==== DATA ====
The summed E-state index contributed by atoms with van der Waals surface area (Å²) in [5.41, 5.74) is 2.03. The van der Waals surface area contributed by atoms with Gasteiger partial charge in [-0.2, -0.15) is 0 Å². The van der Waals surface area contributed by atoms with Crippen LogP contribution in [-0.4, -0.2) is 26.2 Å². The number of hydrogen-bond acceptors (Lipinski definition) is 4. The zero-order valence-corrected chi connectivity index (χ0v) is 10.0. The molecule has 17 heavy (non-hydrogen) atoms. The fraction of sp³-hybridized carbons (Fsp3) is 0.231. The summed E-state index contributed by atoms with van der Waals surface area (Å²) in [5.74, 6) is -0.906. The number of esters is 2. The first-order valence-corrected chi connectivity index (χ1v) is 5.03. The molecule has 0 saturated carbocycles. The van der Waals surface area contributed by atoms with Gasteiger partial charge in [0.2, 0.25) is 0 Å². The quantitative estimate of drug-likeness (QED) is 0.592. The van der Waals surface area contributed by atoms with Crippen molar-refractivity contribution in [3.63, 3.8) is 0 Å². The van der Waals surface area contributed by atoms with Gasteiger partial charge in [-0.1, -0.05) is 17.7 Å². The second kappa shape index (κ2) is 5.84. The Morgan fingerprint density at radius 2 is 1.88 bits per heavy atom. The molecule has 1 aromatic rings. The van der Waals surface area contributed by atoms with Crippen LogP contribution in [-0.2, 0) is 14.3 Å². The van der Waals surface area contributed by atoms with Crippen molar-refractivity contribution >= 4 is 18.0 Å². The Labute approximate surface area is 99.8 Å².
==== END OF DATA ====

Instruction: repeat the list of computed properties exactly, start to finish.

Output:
The summed E-state index contributed by atoms with van der Waals surface area (Å²) in [5.41, 5.74) is 2.03. The van der Waals surface area contributed by atoms with Gasteiger partial charge in [-0.2, -0.15) is 0 Å². The van der Waals surface area contributed by atoms with Crippen LogP contribution in [-0.4, -0.2) is 26.2 Å². The number of hydrogen-bond acceptors (Lipinski definition) is 4. The zero-order valence-corrected chi connectivity index (χ0v) is 10.0. The molecule has 17 heavy (non-hydrogen) atoms. The fraction of sp³-hybridized carbons (Fsp3) is 0.231. The summed E-state index contributed by atoms with van der Waals surface area (Å²) in [5.74, 6) is -0.906. The number of esters is 2. The first-order valence-corrected chi connectivity index (χ1v) is 5.03. The molecule has 0 saturated carbocycles. The van der Waals surface area contributed by atoms with Gasteiger partial charge in [0.2, 0.25) is 0 Å². The quantitative estimate of drug-likeness (QED) is 0.592. The van der Waals surface area contributed by atoms with Crippen molar-refractivity contribution in [3.63, 3.8) is 0 Å². The van der Waals surface area contributed by atoms with Gasteiger partial charge in [-0.1, -0.05) is 17.7 Å². The second kappa shape index (κ2) is 5.84. The Morgan fingerprint density at radius 2 is 1.88 bits per heavy atom. The molecule has 1 aromatic rings. The van der Waals surface area contributed by atoms with Crippen LogP contribution in [-0.2, 0) is 14.3 Å². The van der Waals surface area contributed by atoms with Crippen molar-refractivity contribution >= 4 is 18.0 Å². The Labute approximate surface area is 99.8 Å².